I saw this film for the first time in 2008, when I was living abroad and facing a major depression, it was a religious experience. Today, ten years later, I watched it again. It got better. Darker. Prettier. The final scene, with those words of joy despite all the suffering, is outstanding.
I had forgotten how verbose this film is (which says a lot considering it's Bergman) and how well its chattiness suits the sort of purgatory-dream scape. Along with the primal screams and Agnes's labored breaths as she dies, Cries and Whispers wordiness functions as a claustrophobia that at once makes the film Bergman's most humane but also his most theatrical.
Pray for those of us left behind on this dark and miserable earth beneath a cruel and empty sky. Lay your suffering at God's feet and plead with him to pardon us. Plead with him to free us of our anxiety, our weariness, and our deepest doubts. Plead with him to give meaning to our lives.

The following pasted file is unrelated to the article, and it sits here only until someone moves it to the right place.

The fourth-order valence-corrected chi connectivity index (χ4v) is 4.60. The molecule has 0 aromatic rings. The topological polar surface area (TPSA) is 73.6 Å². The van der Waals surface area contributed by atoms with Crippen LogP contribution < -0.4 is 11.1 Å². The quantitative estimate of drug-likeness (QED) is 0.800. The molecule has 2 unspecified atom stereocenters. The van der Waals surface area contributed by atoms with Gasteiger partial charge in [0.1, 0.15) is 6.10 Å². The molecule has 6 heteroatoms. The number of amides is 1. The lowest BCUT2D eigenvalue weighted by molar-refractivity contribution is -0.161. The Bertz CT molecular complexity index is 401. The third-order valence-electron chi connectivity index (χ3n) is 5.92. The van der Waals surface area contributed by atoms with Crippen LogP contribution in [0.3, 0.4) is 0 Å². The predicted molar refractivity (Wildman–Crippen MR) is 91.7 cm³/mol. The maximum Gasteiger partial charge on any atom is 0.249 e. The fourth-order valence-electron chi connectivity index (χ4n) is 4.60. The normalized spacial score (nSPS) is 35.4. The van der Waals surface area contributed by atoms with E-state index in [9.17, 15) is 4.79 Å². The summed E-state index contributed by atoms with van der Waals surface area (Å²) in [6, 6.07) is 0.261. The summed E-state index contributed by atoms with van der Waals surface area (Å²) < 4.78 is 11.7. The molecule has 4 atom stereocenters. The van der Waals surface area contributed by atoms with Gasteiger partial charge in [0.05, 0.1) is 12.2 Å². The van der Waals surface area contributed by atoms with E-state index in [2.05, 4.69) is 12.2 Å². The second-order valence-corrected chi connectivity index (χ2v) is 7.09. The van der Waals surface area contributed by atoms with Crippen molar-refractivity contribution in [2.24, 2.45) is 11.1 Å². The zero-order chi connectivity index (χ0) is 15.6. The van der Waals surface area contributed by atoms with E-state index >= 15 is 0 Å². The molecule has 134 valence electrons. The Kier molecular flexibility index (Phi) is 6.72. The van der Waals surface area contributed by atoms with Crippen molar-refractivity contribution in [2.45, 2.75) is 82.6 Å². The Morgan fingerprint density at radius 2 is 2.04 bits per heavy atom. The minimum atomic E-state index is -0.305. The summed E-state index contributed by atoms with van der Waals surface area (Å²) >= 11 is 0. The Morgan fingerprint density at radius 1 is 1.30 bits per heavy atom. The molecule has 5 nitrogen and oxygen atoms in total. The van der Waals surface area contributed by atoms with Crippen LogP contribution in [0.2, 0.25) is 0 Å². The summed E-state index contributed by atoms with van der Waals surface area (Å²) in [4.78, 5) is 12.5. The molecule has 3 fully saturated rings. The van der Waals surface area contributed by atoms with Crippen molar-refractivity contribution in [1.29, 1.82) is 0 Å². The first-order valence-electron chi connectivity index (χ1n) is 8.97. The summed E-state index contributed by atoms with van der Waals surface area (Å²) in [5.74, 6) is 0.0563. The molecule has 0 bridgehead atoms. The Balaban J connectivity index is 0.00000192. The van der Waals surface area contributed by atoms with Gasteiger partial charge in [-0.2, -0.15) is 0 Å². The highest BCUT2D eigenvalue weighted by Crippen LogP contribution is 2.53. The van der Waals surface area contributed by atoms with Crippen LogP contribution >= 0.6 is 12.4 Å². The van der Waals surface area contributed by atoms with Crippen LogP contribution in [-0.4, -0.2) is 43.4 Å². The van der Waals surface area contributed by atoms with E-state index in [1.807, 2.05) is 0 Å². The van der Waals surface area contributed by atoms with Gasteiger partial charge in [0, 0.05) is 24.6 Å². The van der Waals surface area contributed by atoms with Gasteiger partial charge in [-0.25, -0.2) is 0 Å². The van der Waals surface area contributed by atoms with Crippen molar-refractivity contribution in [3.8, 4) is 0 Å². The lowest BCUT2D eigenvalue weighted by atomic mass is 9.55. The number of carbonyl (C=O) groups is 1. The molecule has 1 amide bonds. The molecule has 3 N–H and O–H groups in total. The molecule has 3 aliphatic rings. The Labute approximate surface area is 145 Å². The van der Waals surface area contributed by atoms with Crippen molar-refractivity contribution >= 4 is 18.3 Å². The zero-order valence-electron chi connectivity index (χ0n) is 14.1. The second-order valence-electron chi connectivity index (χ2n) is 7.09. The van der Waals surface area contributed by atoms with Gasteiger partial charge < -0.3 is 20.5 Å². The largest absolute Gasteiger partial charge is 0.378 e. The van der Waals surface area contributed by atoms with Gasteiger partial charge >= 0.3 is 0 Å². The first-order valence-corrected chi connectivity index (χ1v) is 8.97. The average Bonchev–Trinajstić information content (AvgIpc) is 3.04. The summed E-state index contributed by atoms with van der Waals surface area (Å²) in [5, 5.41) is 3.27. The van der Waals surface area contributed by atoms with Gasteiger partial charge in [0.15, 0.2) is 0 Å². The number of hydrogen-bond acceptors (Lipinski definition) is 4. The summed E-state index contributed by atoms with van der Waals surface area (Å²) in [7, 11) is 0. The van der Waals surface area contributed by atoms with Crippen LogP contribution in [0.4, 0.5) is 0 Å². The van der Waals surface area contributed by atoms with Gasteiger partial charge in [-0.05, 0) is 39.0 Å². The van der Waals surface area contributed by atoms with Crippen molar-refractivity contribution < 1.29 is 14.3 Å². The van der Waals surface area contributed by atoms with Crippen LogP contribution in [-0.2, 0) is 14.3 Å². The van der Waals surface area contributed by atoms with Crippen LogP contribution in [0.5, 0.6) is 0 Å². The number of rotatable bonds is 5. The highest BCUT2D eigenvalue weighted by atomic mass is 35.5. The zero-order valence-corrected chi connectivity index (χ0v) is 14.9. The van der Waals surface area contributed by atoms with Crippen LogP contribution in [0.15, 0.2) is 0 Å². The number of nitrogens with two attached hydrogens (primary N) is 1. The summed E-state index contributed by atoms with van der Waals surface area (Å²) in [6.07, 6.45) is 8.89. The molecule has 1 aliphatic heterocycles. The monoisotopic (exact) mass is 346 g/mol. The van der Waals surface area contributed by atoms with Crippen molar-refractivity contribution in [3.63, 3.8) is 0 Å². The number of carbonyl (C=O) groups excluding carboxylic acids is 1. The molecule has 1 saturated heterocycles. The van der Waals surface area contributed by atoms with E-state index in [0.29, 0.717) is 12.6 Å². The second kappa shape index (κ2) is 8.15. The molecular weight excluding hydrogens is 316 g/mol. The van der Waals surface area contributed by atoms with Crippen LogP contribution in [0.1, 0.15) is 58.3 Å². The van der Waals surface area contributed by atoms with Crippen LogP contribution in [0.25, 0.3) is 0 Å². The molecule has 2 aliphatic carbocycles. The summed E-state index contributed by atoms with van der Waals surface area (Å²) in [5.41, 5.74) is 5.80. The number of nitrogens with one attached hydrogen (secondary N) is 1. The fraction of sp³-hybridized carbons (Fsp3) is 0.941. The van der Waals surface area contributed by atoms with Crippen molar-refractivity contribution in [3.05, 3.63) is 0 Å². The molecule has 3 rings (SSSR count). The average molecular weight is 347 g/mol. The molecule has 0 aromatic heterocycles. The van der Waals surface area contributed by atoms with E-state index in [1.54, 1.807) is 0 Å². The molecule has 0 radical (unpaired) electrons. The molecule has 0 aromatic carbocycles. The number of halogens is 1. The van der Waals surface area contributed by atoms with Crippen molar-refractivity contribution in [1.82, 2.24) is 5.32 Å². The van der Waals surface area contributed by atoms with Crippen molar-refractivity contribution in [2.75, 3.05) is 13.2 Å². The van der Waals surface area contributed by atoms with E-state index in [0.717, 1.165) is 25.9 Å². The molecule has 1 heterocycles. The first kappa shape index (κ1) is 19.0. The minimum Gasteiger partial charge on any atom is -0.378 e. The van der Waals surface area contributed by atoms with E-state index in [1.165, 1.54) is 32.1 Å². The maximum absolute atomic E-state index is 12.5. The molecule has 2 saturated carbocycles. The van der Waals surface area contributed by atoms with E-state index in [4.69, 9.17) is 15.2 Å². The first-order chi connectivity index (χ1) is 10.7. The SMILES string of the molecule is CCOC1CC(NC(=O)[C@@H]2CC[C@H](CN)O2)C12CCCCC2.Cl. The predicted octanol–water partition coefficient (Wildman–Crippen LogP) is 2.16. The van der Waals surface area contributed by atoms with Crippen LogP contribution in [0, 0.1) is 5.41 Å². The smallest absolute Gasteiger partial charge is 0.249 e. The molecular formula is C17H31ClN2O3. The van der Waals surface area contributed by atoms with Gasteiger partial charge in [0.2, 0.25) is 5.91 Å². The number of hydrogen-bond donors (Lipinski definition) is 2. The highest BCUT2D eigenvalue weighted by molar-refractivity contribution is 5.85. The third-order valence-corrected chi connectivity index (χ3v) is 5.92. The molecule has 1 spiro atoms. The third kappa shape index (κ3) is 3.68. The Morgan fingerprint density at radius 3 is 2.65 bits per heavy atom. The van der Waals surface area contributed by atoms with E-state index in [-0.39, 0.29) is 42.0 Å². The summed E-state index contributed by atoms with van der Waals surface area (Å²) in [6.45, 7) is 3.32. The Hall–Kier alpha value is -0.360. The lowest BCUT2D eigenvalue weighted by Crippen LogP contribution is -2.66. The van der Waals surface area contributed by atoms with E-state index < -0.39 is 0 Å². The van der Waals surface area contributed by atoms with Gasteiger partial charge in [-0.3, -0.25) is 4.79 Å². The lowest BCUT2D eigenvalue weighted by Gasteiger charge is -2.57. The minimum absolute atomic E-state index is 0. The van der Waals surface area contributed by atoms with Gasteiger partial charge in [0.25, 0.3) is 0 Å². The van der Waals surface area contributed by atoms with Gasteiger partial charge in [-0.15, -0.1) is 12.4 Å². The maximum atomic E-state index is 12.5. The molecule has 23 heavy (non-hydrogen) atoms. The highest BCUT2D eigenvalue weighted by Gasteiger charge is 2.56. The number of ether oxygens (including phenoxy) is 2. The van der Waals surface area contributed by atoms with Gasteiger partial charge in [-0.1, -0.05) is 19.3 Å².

35mm. I just remembered the horrific screams of death from last time I watched it, ten years ago. Family life in all it's terror, just the painful parts and truths remaining. It's a rare film that left me with a sense of smelling the house and characters. it's a scary film too, I heard about a guy having a three day psychosis after watching it when it first opened. Bergman, the greatest horror director too.
Even though the atmosphere is soaked in cries and whispers as the name indicates, the story ends up with a light note, suggesting the approach to all that happened. Spoken words to one another tell less than the feeling that what was not said is more sincere and important. Understood in this way, silence tells most, even if as in the case of coin manipulation and dedication (/humility) are the two sides of it.
I love Ingmar Bergman but I actually couldn't finish this movie. It was too boring for me. Still, I liked the images and the acting and all that. It just made me sleepy. I always think I'll go back and watch it one day when I'm older. There have been movies that I saw when I was a teen that I didn't like, but that I like now. Maybe it's an older man's movie.
Luxuriantly ashen, with a set design that (inadvertently, I would assume!) honours Poe's 'Philosophy of Furniture'. Worth watching with headphones to give the experience the intimacy of a radio play. Having watched 'Summer with Monika' just the other month, I found it distressing to see Harriet Andersson, who is remarkable here, so cadaverous and wan - but gladdened to find she is now a happy healthy octogenarian!